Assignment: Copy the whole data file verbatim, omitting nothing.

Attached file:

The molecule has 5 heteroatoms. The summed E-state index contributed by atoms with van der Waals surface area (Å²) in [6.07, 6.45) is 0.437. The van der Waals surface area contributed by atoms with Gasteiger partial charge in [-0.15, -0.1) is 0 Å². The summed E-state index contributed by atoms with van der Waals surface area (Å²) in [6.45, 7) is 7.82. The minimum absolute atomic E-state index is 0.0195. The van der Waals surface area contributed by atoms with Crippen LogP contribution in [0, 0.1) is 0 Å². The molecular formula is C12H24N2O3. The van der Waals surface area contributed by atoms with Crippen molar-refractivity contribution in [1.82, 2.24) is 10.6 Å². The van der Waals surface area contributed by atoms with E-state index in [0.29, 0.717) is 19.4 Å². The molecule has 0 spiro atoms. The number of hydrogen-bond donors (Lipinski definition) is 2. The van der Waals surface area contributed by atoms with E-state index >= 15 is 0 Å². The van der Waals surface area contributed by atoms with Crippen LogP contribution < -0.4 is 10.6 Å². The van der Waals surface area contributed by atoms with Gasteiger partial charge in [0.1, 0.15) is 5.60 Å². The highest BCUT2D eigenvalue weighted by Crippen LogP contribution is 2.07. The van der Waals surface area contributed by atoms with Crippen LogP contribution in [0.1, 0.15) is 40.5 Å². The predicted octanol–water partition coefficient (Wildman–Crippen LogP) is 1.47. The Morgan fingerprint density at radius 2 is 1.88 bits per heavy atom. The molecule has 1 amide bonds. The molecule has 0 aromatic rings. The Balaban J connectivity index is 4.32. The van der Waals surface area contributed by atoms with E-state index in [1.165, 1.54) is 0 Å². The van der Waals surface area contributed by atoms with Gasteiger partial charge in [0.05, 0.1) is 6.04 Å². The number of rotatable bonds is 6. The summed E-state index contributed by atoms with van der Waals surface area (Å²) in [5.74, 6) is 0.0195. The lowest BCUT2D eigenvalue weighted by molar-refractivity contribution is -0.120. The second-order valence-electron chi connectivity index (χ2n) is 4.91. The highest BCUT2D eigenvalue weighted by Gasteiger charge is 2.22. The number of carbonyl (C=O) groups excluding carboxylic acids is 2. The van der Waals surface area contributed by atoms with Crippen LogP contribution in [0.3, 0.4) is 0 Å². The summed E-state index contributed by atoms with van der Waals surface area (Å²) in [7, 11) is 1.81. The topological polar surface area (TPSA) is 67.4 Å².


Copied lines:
The molecule has 5 heteroatoms. The summed E-state index contributed by atoms with van der Waals surface area (Å²) in [6.07, 6.45) is 0.437. The van der Waals surface area contributed by atoms with Gasteiger partial charge in [-0.15, -0.1) is 0 Å². The summed E-state index contributed by atoms with van der Waals surface area (Å²) in [6.45, 7) is 7.82. The minimum absolute atomic E-state index is 0.0195. The van der Waals surface area contributed by atoms with Crippen LogP contribution in [0, 0.1) is 0 Å². The molecular formula is C12H24N2O3. The van der Waals surface area contributed by atoms with Crippen molar-refractivity contribution in [1.82, 2.24) is 10.6 Å². The van der Waals surface area contributed by atoms with E-state index in [0.29, 0.717) is 19.4 Å². The molecule has 0 spiro atoms. The number of hydrogen-bond donors (Lipinski definition) is 2. The van der Waals surface area contributed by atoms with E-state index >= 15 is 0 Å². The van der Waals surface area contributed by atoms with Crippen LogP contribution < -0.4 is 10.6 Å². The van der Waals surface area contributed by atoms with Gasteiger partial charge in [0.1, 0.15) is 5.60 Å². The highest BCUT2D eigenvalue weighted by Crippen LogP contribution is 2.07. The van der Waals surface area contributed by atoms with Crippen LogP contribution in [0.1, 0.15) is 40.5 Å². The predicted octanol–water partition coefficient (Wildman–Crippen LogP) is 1.47. The Morgan fingerprint density at radius 2 is 1.88 bits per heavy atom. The molecule has 1 amide bonds. The molecule has 0 aromatic rings. The Balaban J connectivity index is 4.32. The van der Waals surface area contributed by atoms with E-state index in [1.165, 1.54) is 0 Å². The van der Waals surface area contributed by atoms with Gasteiger partial charge in [0.05, 0.1) is 6.04 Å². The number of rotatable bonds is 6. The summed E-state index contributed by atoms with van der Waals surface area (Å²) in [5.74, 6) is 0.0195. The lowest BCUT2D eigenvalue weighted by molar-refractivity contribution is -0.120. The second-order valence-electron chi connectivity index (χ2n) is 4.91. The highest BCUT2D eigenvalue weighted by Gasteiger charge is 2.22. The number of carbonyl (C=O) groups excluding carboxylic acids is 2. The van der Waals surface area contributed by atoms with Crippen LogP contribution in [0.3, 0.4) is 0 Å². The summed E-state index contributed by atoms with van der Waals surface area (Å²) in [7, 11) is 1.81. The topological polar surface area (TPSA) is 67.4 Å².